The only problem I see with the above is what happens when the hackers continue to improve the OS. Do you keep paying them, or not? That would be something Lego would have to work out with them. However, I still see no reason for them to drag these people into court. These people believed in something and made it better -- they weren't trying to undercut Lego, and they are not selling alternative hardware (which Lego freely admits is its core business.) So what's the problem here?
    • Re:Buy Them Out! (Score:2, Insightful)

      by theancient1 ( 134434 )
      That's exactly what the article said -- they're not planning to take everyone to court. Improving the product is good. However, when you start using someone else's trademarks in your product name (LEGOS), other issues come into play. Might there be consumer confusion over the name of the software? Does it dilute the LEGO brand name? What if other people decide to take it a step further and create products with names like "LEGO OS?"
    • Buying the guy out would probably also save on legal costs.
    • The article doesn't specify this, but the software would be hard to 'buy out' since it is MPL and hosted on sourceforge.
  • It's only software (Score:4, Insightful)

    by sting3r ( 519844 ) on Sunday September 09, 2001 @01:14PM (#2270940) Homepage
    Lego obviously has no financial incentive to prosecute customers who write or utilize alternative software on their devices. Why? Because it doesn't hurt their bottom line at all. These devices aren't like some [] devices [] which are sold at a loss and rely on subscription or advertising revenue to survive. Lego has made their profit by the time their device is sold, and so it doesn't matter to them whether the toy is used, thrown away, hacked, or left on the shelf. Hacking the toys costs Lego nothing.

    The only legitimate argument in the article was that Lego might get a few support calls from users of alternative software. The way to deal with this is the same exact way that Tivo deals with upgrades, AMD deals with overclocking, and Maxtor deals with tinkerers: void the warranty if the user tampers with the equipment and something breaks. Simple.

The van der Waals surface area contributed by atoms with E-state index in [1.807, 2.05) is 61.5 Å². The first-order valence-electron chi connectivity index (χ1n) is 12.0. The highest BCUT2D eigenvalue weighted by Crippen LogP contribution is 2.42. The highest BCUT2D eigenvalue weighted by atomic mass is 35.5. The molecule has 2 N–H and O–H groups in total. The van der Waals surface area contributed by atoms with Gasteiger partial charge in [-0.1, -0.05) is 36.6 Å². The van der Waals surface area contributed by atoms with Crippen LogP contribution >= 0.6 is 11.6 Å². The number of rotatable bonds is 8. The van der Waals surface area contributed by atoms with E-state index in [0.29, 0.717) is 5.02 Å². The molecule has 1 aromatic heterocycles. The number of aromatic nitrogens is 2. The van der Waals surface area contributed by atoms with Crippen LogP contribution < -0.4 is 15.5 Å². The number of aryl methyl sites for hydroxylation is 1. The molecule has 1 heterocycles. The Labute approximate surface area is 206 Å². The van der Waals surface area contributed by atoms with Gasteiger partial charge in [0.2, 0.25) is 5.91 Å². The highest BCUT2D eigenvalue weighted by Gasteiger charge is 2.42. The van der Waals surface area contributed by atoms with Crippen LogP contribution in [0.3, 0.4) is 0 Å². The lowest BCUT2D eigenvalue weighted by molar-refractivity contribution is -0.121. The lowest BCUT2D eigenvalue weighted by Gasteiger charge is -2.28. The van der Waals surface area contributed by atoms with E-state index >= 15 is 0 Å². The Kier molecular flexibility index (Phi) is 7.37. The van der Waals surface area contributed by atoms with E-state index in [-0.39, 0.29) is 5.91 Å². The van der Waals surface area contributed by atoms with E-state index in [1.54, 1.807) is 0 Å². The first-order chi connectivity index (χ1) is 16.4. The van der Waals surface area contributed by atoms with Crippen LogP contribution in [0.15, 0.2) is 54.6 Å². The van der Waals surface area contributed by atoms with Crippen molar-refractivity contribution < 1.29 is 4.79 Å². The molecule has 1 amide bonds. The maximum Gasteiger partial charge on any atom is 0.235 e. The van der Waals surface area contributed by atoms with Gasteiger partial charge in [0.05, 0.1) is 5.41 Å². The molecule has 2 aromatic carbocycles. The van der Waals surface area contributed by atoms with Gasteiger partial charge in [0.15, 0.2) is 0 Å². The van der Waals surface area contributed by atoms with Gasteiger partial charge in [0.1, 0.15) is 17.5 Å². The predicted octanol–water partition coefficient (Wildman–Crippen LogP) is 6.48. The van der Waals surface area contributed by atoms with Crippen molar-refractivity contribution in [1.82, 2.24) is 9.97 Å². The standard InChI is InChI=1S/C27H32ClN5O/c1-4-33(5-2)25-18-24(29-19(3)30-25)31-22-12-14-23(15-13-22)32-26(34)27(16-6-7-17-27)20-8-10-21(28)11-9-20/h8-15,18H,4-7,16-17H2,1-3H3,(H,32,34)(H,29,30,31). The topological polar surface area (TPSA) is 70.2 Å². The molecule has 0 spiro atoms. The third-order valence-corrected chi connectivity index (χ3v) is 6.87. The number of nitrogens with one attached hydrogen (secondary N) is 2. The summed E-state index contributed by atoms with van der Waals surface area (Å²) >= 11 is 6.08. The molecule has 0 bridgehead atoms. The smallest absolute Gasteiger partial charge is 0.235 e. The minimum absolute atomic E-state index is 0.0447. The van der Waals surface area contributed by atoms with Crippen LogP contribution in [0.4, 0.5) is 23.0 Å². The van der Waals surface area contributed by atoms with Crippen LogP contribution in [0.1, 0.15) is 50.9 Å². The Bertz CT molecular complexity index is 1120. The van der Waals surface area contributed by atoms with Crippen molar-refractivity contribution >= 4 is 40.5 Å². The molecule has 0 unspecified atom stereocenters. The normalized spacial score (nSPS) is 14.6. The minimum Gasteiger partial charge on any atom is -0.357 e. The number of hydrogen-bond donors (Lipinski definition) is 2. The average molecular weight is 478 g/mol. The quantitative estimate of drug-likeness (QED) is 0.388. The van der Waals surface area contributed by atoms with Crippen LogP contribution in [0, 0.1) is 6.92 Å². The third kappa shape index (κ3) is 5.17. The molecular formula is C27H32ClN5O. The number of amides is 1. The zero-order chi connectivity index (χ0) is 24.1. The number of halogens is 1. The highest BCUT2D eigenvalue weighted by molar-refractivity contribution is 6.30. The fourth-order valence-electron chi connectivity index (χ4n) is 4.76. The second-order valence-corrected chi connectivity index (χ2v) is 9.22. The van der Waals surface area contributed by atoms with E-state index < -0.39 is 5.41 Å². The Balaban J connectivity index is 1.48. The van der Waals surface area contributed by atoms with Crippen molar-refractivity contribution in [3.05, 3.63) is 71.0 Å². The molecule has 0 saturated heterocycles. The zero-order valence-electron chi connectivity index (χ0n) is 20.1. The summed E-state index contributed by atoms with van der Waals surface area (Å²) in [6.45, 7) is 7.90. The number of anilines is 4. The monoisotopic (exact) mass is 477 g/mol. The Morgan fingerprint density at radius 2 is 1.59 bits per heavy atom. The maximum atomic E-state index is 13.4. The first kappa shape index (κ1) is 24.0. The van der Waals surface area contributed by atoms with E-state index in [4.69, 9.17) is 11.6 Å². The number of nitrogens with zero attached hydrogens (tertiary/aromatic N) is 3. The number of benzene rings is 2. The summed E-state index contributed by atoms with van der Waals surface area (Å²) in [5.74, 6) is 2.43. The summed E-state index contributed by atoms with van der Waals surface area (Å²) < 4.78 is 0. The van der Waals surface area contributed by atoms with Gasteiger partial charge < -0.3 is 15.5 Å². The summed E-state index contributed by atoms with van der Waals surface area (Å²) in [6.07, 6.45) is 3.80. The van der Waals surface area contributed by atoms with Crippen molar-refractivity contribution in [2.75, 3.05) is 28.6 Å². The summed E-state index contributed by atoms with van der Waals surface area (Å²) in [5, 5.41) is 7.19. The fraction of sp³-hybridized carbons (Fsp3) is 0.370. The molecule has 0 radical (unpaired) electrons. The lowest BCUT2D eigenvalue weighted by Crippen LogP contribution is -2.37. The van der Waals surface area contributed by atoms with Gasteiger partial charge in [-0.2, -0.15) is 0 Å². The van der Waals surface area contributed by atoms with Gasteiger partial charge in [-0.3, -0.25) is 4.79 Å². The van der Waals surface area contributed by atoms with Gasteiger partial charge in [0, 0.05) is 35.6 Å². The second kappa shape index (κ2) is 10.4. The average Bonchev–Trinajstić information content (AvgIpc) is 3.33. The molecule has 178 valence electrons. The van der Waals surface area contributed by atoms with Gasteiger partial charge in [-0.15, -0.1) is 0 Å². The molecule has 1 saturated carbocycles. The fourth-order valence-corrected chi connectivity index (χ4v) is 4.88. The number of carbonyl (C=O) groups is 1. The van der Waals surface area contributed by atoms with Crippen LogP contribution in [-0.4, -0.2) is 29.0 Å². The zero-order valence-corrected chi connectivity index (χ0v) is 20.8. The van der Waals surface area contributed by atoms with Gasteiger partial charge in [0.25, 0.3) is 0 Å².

• It's probably not the software, but the name Noga chose. More than likely, he thought of LegOS when this was his own little tinkering project and didn't think it would take off and become a visible issue. Now he probably doesn't want to change the name and cause confusion the community of people working on LegOS, but Lego doesn't want users to incorrectly think LegOS is a product that Lego controls and supports.
      • this raises an issue... ok i'm allowed to call my dog LegOS, but when my dog is becoming popular and recognized by more and more people i might be sued?

        good thing no one names his son Microsoft.
        • My niece and nephew's dog is named Lego, but nobody has tried (to the best of my knowledge) to snap a Lego block on him, only to have this not work, then call customer support at Lego to complain and request a new set of Lego blocks.

          However, imagine this scenerio... a parent and child download LegOS because it has "Lego" in it, so it must be a Lego product. Okay, there's warnings all over the place about LegOS not being affiliated or supported by Lego or whatever, but we know how useful this is. So the child now has a LegOS powered Mindstorm and it does something Lego-unapproved, dangerous, pornographic, becomes inoperable, or whatever (pick a Simpsons episode like the one where the talking Krusty doll tries to kill Homer or the Funby toy that destroys products made by its manufacture's competitors). Now Lego has a big problem on their hands.

          Maybe it's not just popularity, but popularity combined with a functionality reasonably relevant to the product.